Starlings over Yellowstone
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Slag Contemporary is pleased to present STARLINGS OVER YELLOWSTONE, an exhibition of sculptural assemblage by Hartmut Stockter. This will be the artist's first solo show in US.
In 1871, a rather overly enthusiastic group of wealthy New York residents released a variety of European songbirds in Central Park: chaffinches, skylarks, Japanese finches, and over one hundred European starlings. It is a matter of historical debate as to whether the birds released by the self-titled American Acclimatization Society were the result of an ill-advised attempt to populate the New World with every bird named in the works of Shakespeare, but it is ecological fact that the society’s wildest “success” was the starling. By the early 21st century, more than 200 million raucous European starlings had spread throughout the United States, Mexico and Canada, forcing out native bird species and distributing invasive plants. A 2007 article in the San Francisco Chronicle called the society "the canonic cautionary tale of biological pollution."
In Starlings over Yellowstone, at Slag Contemporary, Hartmut Stockter will present a number of his naturalist-inspired “day trip” contraptions and zoological sculptures. A German living in Denmark, Stockter is no less curious about the American landscape, and some of the work presented has been inspired in part by peculiar, forgotten tales such as that of the starlings, which proved fodder for his life-size bird sculptures made from discarded materials. This is not Stockter’s first appearance in New York, as he has previously made a name for himself in Brooklyn with his quixotic, pseudo-scientific sculpture works; most notably an installation on Governor’s Island in 2008 (In Site, Portable Rat-Converter) and a collaborative, floating installation on the Gowanus Canal (Gowanus Haven) in 2009.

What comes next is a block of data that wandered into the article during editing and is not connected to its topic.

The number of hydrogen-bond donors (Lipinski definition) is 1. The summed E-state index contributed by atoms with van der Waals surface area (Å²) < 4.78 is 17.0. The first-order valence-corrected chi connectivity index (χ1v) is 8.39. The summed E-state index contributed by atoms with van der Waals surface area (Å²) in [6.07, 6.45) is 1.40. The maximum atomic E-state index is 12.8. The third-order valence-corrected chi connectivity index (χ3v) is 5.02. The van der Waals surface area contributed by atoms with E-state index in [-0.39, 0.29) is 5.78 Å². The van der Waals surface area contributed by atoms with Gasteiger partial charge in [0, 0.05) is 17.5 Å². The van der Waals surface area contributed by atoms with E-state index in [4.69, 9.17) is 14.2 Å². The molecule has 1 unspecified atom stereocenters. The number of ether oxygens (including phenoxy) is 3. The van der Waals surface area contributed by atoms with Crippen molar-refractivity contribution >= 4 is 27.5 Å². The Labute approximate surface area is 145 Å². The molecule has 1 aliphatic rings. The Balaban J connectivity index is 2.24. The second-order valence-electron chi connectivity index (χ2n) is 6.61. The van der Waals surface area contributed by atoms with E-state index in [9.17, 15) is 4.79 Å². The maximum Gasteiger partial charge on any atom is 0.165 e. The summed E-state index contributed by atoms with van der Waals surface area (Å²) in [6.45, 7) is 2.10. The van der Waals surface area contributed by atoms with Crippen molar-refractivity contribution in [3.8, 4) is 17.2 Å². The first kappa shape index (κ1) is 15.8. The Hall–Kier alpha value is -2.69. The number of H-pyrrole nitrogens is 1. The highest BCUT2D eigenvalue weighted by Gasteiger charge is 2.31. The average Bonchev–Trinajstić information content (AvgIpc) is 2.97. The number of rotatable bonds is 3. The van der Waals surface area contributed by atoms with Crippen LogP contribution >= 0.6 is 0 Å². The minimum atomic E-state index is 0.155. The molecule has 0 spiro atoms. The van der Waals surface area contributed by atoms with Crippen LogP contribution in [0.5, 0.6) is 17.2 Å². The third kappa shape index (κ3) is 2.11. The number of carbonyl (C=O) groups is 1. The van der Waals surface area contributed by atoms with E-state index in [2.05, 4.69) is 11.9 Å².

Stockter often works in the context of a landscape, with nature as a thematic focus. Some of the sculptures exhibited are designed for use within a specific type of terrain, whether rural or urban, while others are easily portable in order to allow usage at different sites. Practicality and functionality take a backseat to a tongue-in-cheek look at how the contemporary West interacts with nature - Stockter’s fantastic objects poke fun at the treatment of the outdoors as yet another niche area for marketing absurdist commodities, as if nature were a thing to be improved upon, or a room to be looked into. All satire aside, the instruments succeed in projecting an ironic exaltation of the urban wayfarer, and are designed to turn a trip into the backyard, the next park, or brownfield site into an adventure.
Hartmut Stockter (1973) was born in Wilhelmshaven (DE), lives and works in Copenhagen (DK). He graduated from Hochschule für bildende Künste Braunschweig in 1998, and received his MFA in 2002.
Selected solo shows:
"Hut-Imker, Nachtwandler, Privatkartograph", Frise Künstlerhaus und Abbildungszentrum, Hamburg, Germany/ "Day Trip Tool Box", ON gallery Posznan, Poland/ "Wundergarage", Kirkhoff Contemporary Art, Copenhagen, Denmark/ "Approved Inventions", CirkulationsCentralen, Malmö/ Kristinehamns Konstmuseum, Sweden/ “Messages from hibernation”, Skulpturi, Copenhagen, Denmark/ “From the treasure chest of an affable blackberry picker", LARMgalleri, Copenhagen, Denmark.
Selected group shows:
"Acqua e Sale", Salento, Italy/ “The Earth '03" DAP Gallery, Warsaw, Poland, “Destroyed Worlds”, Kunstraum Dornbirn, Austria/ "Animalcity", Wolfsburg Art society, Germany/ "Through the Looking Glass", Glasgow, Scotland/ “Skulptur”, London, UK.
Public permanent collections: Danish National Museum of Photography, the City of Copenhagen, the Danish Arts Foundation, just to name a few.